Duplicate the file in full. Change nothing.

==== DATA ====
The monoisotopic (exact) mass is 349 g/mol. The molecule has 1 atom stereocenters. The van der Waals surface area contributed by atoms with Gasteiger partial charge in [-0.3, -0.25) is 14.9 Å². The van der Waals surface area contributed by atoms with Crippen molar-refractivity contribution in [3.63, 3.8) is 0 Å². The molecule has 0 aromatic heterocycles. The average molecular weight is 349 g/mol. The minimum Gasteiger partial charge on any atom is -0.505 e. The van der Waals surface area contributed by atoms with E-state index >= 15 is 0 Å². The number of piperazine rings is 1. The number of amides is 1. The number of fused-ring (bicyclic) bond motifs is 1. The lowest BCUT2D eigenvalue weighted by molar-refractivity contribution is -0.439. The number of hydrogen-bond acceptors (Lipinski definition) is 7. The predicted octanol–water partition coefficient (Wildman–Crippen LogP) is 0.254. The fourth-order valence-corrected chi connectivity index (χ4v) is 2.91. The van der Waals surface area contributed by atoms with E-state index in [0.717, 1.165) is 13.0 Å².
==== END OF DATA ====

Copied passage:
The monoisotopic (exact) mass is 349 g/mol. The molecule has 1 atom stereocenters. The van der Waals surface area contributed by atoms with Gasteiger partial charge in [-0.3, -0.25) is 14.9 Å². The van der Waals surface area contributed by atoms with Crippen molar-refractivity contribution in [3.63, 3.8) is 0 Å². The molecule has 0 aromatic heterocycles. The average molecular weight is 349 g/mol. The minimum Gasteiger partial charge on any atom is -0.505 e. The van der Waals surface area contributed by atoms with E-state index >= 15 is 0 Å². The number of piperazine rings is 1. The number of amides is 1. The number of fused-ring (bicyclic) bond motifs is 1. The lowest BCUT2D eigenvalue weighted by molar-refractivity contribution is -0.439. The number of hydrogen-bond acceptors (Lipinski definition) is 7. The predicted octanol–water partition coefficient (Wildman–Crippen LogP) is 0.254. The fourth-order valence-corrected chi connectivity index (χ4v) is 2.91. The van der Waals surface area contributed by atoms with E-state index in [0.717, 1.165) is 13.0 Å².